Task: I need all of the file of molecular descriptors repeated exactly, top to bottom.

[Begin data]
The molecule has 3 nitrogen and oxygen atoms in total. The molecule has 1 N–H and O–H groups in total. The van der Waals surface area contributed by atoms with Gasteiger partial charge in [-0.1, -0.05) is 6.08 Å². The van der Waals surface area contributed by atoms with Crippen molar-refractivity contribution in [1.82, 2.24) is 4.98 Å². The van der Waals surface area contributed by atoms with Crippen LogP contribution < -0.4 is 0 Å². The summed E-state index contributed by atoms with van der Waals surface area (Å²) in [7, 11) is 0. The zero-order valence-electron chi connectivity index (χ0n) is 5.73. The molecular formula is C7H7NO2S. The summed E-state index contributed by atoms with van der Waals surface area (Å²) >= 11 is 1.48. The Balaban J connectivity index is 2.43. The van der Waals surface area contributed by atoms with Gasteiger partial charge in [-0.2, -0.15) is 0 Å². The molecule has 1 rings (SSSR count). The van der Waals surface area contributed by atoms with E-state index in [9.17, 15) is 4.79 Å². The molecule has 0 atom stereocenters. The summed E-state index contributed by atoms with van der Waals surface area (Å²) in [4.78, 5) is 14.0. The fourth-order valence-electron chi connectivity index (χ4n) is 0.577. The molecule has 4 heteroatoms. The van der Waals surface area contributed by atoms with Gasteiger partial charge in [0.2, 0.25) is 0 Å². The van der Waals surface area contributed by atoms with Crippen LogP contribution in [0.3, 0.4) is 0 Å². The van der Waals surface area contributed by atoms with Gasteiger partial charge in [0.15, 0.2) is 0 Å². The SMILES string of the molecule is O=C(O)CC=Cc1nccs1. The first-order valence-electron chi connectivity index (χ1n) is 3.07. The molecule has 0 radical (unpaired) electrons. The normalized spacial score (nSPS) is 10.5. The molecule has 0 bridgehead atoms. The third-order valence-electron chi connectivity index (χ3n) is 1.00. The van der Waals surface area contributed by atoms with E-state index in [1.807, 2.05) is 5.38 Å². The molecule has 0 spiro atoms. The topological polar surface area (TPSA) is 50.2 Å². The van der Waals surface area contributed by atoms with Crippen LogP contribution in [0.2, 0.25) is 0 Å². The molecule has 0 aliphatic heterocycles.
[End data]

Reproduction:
The molecule has 3 nitrogen and oxygen atoms in total. The molecule has 1 N–H and O–H groups in total. The van der Waals surface area contributed by atoms with Gasteiger partial charge in [-0.1, -0.05) is 6.08 Å². The van der Waals surface area contributed by atoms with Crippen molar-refractivity contribution in [1.82, 2.24) is 4.98 Å². The van der Waals surface area contributed by atoms with Crippen LogP contribution < -0.4 is 0 Å². The summed E-state index contributed by atoms with van der Waals surface area (Å²) in [7, 11) is 0. The zero-order valence-electron chi connectivity index (χ0n) is 5.73. The molecular formula is C7H7NO2S. The summed E-state index contributed by atoms with van der Waals surface area (Å²) >= 11 is 1.48. The Balaban J connectivity index is 2.43. The van der Waals surface area contributed by atoms with Gasteiger partial charge in [-0.2, -0.15) is 0 Å². The molecule has 1 rings (SSSR count). The van der Waals surface area contributed by atoms with E-state index in [9.17, 15) is 4.79 Å². The molecule has 0 atom stereocenters. The summed E-state index contributed by atoms with van der Waals surface area (Å²) in [4.78, 5) is 14.0. The fourth-order valence-electron chi connectivity index (χ4n) is 0.577. The molecule has 4 heteroatoms. The van der Waals surface area contributed by atoms with Gasteiger partial charge in [0.2, 0.25) is 0 Å². The van der Waals surface area contributed by atoms with Crippen LogP contribution in [0.3, 0.4) is 0 Å². The van der Waals surface area contributed by atoms with Gasteiger partial charge in [0.15, 0.2) is 0 Å². The SMILES string of the molecule is O=C(O)CC=Cc1nccs1. The first-order valence-electron chi connectivity index (χ1n) is 3.07. The molecule has 0 radical (unpaired) electrons. The normalized spacial score (nSPS) is 10.5. The molecule has 0 bridgehead atoms. The third-order valence-electron chi connectivity index (χ3n) is 1.00. The van der Waals surface area contributed by atoms with E-state index in [1.807, 2.05) is 5.38 Å². The molecule has 0 spiro atoms. The topological polar surface area (TPSA) is 50.2 Å². The van der Waals surface area contributed by atoms with Crippen LogP contribution in [0.2, 0.25) is 0 Å². The molecule has 0 aliphatic heterocycles.